Director’s Corner: July is Pride month, and we shouldn’t forget its history of protest
No one is free until everybody’s free
July is Pride Month in Victoria and Vancouver, and with annual parades approaching, the question of police participation in the LGBTQ2S festivities is hotly debated.
The history of Pride is a protest, with its roots in 1969’s Stonewall riots and led by trans women of colour like Marsha P. Johnson. Indeed, the history of Pride in Vancouver is a challenging one too—advocates have long placed themselves at great personal risk to stand up in the face of hate and bigotry.
And so it is with an eye to that history that I’ve looked at the discussion around police participation in Pride events. This spring at a Black Lives Matter workshop, longtime members of Vancouver’s LGBTQ2S community shared their harrowing experiences of police harassment and violence from the ’70s and ’80s.
They also talked about the immense pride they now feel walking alongside police in the parade and the progress police participation represents. This shift from violence to celebration is a huge accomplishment and a testament to how far our society has come thanks to the work of the LGBTQ2S community. The memories of police violence in the ’80s were offered as a reason to support today’s police participation in the parade.
But how far we’ve come is no indication of how far we’ve yet to go.
“Just because some members of the queer community feel comfortable doesn't mean everybody does,” said Black Lives Matter Vancouver organizer Daniella Barreto in an interview with the Georgia Straight earlier this year. “Black Lives Matter would like people to think about not just how they feel in relation to the police but why certain members of the queer community may not feel that comfort yet."
Despite huge progress in recent decades, we know that LGBTQ2S people still experience discrimination, violence, and hate, and are vastly overrepresented among people experiencing homelessness and poverty. But identity is complex, and our experiences of the world are not just based on our gender or sexual orientation, but also on our ethnicity, ability, income, and more.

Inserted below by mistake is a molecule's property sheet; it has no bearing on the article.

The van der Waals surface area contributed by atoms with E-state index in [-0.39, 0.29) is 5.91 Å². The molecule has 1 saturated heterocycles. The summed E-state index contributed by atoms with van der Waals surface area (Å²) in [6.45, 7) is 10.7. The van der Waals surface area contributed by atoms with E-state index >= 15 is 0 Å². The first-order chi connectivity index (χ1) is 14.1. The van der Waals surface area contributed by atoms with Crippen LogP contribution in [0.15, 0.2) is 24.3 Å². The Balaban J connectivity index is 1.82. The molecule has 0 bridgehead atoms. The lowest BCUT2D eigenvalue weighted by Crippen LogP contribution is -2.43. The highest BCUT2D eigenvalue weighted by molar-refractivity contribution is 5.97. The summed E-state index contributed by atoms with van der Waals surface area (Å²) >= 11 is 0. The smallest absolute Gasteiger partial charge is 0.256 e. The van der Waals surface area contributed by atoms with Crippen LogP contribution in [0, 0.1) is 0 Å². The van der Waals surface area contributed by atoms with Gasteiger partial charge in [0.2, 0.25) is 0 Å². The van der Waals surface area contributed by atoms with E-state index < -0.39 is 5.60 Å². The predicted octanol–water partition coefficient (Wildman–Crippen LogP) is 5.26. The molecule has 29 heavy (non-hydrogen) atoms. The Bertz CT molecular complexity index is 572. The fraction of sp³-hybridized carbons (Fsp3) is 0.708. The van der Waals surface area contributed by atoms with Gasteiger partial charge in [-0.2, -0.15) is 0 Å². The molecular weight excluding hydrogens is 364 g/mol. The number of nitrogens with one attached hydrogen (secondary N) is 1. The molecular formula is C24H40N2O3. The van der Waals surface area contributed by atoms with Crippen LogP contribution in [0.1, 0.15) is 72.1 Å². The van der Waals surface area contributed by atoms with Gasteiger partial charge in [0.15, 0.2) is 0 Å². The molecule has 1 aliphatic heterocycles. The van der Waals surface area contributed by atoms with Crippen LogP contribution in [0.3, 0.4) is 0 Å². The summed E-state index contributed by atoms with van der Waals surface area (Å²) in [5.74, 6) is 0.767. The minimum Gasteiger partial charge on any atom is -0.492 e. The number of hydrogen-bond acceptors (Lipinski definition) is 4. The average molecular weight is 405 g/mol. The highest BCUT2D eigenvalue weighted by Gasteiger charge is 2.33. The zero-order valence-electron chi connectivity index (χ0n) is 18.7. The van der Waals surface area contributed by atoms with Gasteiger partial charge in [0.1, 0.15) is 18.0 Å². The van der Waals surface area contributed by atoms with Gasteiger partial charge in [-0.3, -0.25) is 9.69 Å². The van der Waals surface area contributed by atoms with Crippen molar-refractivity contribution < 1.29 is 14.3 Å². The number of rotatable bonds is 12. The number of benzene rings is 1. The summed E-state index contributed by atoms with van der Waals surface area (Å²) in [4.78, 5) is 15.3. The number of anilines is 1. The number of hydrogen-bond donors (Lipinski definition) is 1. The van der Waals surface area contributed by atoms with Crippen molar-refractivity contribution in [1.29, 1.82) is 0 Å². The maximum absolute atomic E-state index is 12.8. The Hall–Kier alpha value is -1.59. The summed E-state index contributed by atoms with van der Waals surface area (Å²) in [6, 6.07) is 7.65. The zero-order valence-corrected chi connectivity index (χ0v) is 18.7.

We also know that Black people Indigenous people, and other people of colour experience higher rates of violence, police violence, and incarceration than those whose race or ethnicity does not make them a target.
And Canada is—despite our dearly held belief that we are an exception—no safe haven for people of colour. From a 16-year-old Black girl allegedly tackled by police in Surrey this April in a case of mistaken identity, to Nigerian-Canadian Solomon Akintoye allegedly beaten by Vancouver Police on his way to a job interview in 2011, we need not look far for reasons why Black people and people of colour may feel unsafe around police.
Though it is not my experience, I can understand this reality by listening to the experiences of others. And it is my responsibility to act once I have heard.
You may have grown up knowing you can call on the police for safety when you need help, or you may have come of age learning the police may actually make you less safe.
Our experiences are not the same—and if we find ourselves feeling safe, the best we can do is to look around us to ask, “Who does not feel safe? Why are they not safe?“ And next, “What can I do to make them more safe?”
Halifax Police voluntarily withdrew from Halifax Pride Parade. Ottawa’s Capital Pride has similarly welcomed the participation of individual officers, but asked them to leave their uniforms at home. The Vancouver Police Department and the forces that make up the Greater Victoria Police could show real insight and leadership by stepping back, and voluntarily removing uniformed police officers from Pride parades.
Any movement for justice, inclusion, and equality is right to celebrate its success and feel proud of accomplishments. But celebrating how far we’ve come ought not stop us from seeing how far we still have to go.
Jessica Hannon is the Executive Director of Megaphone Magazine.
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